There have been several histories of the US war in Vietnam by US writers. Very few of them have stood the test of time. Marilyn Young’s Vietnam Wars 1945-1990 and Bernard Fall’s Street Without Joy stand out in my mind as two that have, even though their approach and focus differ greatly. Other texts on the subject have their highs and lows and certainly deserve to be read by those who have the time. In addition, there are books that cover specific elements of that historical period. Some cover the antiwar movement and others cover the military aspects of the war from both sides. Others look at what the war was like for soldiers in the US military and others look at life as a member of the NLF or northern Vietnamese forces.
Into this heady and well populated milieu steps Joe Allen’s recently published Vietnam: The (Last) War the US Lost. This book is a comprehensive history of the US movement against the war in Vietnam, the revolutionary upsurge that sprang up in the wake of that movement’s growth and Washington’s refusal to end the war, and the eventual end of the war and the movement against it. Utilizing a multitude of sources, Allen’s history is unique in its methodology in that it takes the war, its conduct by the US military, and the antiwar movement as an interconnected whole. While definitely written from a perspective that not only considered the war to be wrong, but also as part of a foreign policy that can be described only as imperialism, Allen’s book is not a diatribe. Instead, it is a reasoned and researched description of the US involvement in the French attempts to maintain its empire, the eventual assumption of the French role by Washington for its own reasons, and the development of the largest and most effective movement against war in US history.
With an ear attuned to the shifting nature of western empires in the wake of World War Two and the important struggles of the period by peoples seeking their independence from those empires, the reader of Vietnam: The (Last) War the US Lost is taken from the battlefield of Dien Bienphu to the streets of Washington, DC and provided a narrative that saliently connects the resistance to US imperialism in both venues. Many liberal histories of the period do their best to obfuscate any connections between the antiwar and civil rights movements in the United States. Allen does the opposite, not only proving the clear links that existed between the two phenomenon, but clearly explaining why the connection was historically impossible to avoid.
Besides addressing the interconnectedness of the US struggles against the war and for civil rights and black liberation in the US, Allen places the US antiwar movement within the international movement against US imperialism and for revolutionary nationalism. In addition, Allen takes a look at the prevailing myths about the US working class and the war and argues persuasively that the popular perception of the white working class’s reactionary and prowar stance is at best a half-truth. Citing various polling data and actions undertaken by union locals and individuals, Allen makes a case that by 1969 members of the white working class were more solidly against the war than almost any other demographic in the US outside of blacks and college students.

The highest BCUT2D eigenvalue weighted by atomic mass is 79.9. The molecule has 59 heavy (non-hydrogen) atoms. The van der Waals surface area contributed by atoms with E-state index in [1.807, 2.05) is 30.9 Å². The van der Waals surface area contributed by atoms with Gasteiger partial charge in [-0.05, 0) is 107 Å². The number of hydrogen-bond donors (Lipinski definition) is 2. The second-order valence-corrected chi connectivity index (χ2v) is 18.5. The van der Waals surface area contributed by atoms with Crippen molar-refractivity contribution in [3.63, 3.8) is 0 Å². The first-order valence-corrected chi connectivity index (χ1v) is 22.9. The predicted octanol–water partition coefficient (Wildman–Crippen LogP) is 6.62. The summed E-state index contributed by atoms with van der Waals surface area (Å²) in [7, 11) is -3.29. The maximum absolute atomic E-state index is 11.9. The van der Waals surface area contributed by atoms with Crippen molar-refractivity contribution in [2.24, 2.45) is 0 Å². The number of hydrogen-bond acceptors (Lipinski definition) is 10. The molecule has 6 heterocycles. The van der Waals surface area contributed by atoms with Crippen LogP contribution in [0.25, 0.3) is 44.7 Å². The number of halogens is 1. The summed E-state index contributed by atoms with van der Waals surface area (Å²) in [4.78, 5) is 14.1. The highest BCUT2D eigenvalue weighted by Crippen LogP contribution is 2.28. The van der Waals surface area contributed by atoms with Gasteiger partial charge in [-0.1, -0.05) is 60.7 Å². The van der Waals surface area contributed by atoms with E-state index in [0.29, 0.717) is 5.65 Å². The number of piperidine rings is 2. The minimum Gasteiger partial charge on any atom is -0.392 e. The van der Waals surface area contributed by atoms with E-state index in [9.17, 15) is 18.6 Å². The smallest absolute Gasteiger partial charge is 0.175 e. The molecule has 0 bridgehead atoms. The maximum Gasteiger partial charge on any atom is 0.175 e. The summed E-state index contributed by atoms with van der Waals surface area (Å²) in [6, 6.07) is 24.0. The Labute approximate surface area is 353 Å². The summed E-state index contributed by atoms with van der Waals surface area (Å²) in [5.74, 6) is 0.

Although Allen does not mention the current US wars in Iraq and Afghanistan until the book’s last chapter, it is difficult to read Vietnam: The (Last) War the US Lost without thinking about those quagmires. Both countries have an occupation government propped up by the US that have at times talked with opposition groups and individuals in the hopes that their government will survive; both are badgered by a US government intent on staying in the country despite even the puppet government’s opposition to the idea. To top it off, both occupations have also featured US GIs refusing to go on missions because in their understanding they have no real reason to be doing what they are doing. Yet, Washington continues to prevail, bankrupting the US national treasury and leaving death in its wake. Furthermore, the once thriving US antiwar movement has become a collection of groups waging occasionally noisy protests while too much of its leadership kisses the Democratic Party’s ass, futilely hoping that its elected representatives will vote against Washington’s interests without being pushed against the wall. (A note of hope does exist in the upcoming National Assembly to End the War in Iraq—Ron).
Writing history is a challenge. Given the aversion of so many people to reading it, the historian begins their task with the question as to how they can make their final work inviting enough to reach those with an aversion to history texts. Joe Allen succeeds with Vietnam: The (Last) War the US Lost. It is accessible where so many other books on the subject have not been. Furthermore, its comprehensiveness helps make sense of an often confusing historical period. Friends of mine who teach history to high school and college undergraduates often bemoan the lack of texts on this period that are written so that their students will read them. With Allen’s new release, I think they have found their book. Of course, this recommendation does not preclude those not in school from reading this perceptive and unique history.
RON JACOBS is author of The Way the Wind Blew: a history of the Weather Underground, which is just republished by Verso. Jacobs’ essay on Big Bill Broonzy is featured in CounterPunch’s collection on music, art and sex, Serpents in the Garden. His first novel, Short Order Frame Up, is published by Mainstay Press. He can be reached at: firstname.lastname@example.org